Robert:                   Mike, for those of you who are not watching at home, is doing a happy dance right now.

Mike:                       That is my happy dance. You're right.

Robert:                   Go ahead. Explain.

Mike:                       Oh my gosh, explain, what are you talking about? This is great news. It certainly looked like there are at least five Justices who are ready to declare the plaintiffs the winners in this one, which would mean that California and every other State that is, so far, not a right to work State for public employee unions, will become a right to work State. What that means is that California and these other, mostly blue, States, teachers will now be able to both opt out of the union, which they can already do now ...

Robert:                   A new opt-out movement.

Mike:                       A new opt-out movement, and they don't have to pay these agency fees anymore, where they have been made to pay for collective bargaining and other activities of the union, even if they are not members. The thing is, these agency fees are almost as expensive as membership fees.

Robert:                   Okay, time out. Let me point out that you are not answering Clara's question.

Mike:                       I'm giving background.

Robert:                   Clara's question was, how will this ruling, and by the way, caveat here, you cannot assume you know how the ruling is going to go based on oral discussions ...

Mike:                       That's correct.

Robert:                   ... we know this.

Mike:                       We could be surprised.

Robert:                   Let's just assume that you're right. They're going to throw this out. No more agency fees. The question that Clara asked, the question I want to hear you answer, is, how will this ruling impact-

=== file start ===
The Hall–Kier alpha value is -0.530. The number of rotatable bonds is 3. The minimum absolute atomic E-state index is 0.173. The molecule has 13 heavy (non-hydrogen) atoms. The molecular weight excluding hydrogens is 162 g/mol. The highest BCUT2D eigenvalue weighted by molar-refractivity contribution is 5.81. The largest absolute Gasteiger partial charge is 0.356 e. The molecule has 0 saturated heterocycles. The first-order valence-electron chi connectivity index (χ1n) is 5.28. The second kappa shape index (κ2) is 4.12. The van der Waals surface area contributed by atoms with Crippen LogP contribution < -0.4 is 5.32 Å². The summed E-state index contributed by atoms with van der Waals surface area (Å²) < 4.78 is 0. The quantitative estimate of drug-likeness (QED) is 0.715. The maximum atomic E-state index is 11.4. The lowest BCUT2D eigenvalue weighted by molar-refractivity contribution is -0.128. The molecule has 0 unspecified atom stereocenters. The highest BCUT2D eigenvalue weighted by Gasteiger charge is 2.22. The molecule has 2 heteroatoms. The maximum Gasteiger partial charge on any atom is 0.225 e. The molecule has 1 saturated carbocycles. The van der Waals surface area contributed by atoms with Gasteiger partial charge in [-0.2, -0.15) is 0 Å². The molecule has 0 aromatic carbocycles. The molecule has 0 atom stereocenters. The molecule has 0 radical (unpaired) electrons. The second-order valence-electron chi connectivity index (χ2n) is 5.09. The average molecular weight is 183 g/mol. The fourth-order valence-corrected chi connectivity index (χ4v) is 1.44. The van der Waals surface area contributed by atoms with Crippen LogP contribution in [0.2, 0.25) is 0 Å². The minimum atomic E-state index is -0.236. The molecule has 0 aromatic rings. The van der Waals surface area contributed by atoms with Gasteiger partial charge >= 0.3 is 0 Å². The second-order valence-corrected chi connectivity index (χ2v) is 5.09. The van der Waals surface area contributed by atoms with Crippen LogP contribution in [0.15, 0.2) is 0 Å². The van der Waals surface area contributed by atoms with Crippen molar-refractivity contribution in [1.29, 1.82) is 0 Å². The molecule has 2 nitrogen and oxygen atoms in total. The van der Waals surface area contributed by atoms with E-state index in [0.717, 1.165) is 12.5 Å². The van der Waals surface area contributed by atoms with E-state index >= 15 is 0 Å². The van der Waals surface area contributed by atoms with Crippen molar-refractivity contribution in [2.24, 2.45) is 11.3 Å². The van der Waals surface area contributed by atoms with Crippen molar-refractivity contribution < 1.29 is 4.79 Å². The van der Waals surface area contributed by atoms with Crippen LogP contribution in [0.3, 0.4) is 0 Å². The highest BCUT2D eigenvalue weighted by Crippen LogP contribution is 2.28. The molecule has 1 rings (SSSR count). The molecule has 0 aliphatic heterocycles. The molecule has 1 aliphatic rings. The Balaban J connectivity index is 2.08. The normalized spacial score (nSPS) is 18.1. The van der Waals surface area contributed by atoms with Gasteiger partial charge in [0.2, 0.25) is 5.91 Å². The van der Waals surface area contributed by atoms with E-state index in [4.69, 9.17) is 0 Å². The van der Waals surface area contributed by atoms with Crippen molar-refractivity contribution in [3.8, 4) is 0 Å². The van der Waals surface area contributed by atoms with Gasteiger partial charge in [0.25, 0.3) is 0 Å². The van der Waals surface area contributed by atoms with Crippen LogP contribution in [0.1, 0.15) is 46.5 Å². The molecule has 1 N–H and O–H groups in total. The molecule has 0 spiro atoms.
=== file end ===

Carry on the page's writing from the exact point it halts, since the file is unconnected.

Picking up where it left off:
Mike:                       Are you the host here? What's going on? This is some kind of mutiny. What's happening?

Robert:                   Yeah, there you go. How will it impact education reform?

Mike:                       All right. Point is, if it goes against the unions, they are going to lose a lot of money. They're going to not only lose the money from these agency fees, they are also ...

Robert:                   Still not answering the question.

Mike:                       Robert, I'm getting there. They're also going to likely lose a lot of members, because members are now going to choose between a thousand dollar fee a year and zero. Before, they were choosing between the eight thousand dollars a year and maybe eight hundred dollars a year. Okay, this is going to have a couple of things for education reform. One is, in all of these big political fights, the unions are going to have less political money to spend.

Robert:                   Fair enough.

Mike:                       Supposedly, the non-members were already able to opt out of the political spending, but a lot of this stuff is squishy. What's political, what's not? They're going to have less money. The unions are probably going to have to find other ways to save money. They're going to have, for example, fewer resources in order to provide experts when collective bargaining. The way it works right now all over the country is you've got these volunteer school boards who go up against the unions. The unions have paid people who fly in and help them negotiate. They're going to have less money for that kind of stuff. All of this is going to mean that the unions are going to be somewhat weaker than they are now. That doesn't mean that their power completely goes away. There's still a lot of teachers and teachers' families. In States like California, there's still going to be plenty of union members and political spending and all the rest, but they will likely be ...

                                    Here's the other thing that Mike Antonucci thinks is likely to happen, is that the more moderate members of the union, people who may be can take it or leave it, but just hasn't been worth the while to opt out at this point. If they now decide, "Hey, I could save a thousand bucks. Yeah, I'm opting out," the union becomes smaller, but it becomes more ideologically strident.

Robert:                   Oh, interesting.

Mike:                       Only the true believers stay behind.

Robert:                   That makes sense, actually.

Mike:                       If you want to see a glimpse of the future, look to the Chicago Teacher's Union, for example, ...

Robert:                   Do we have to?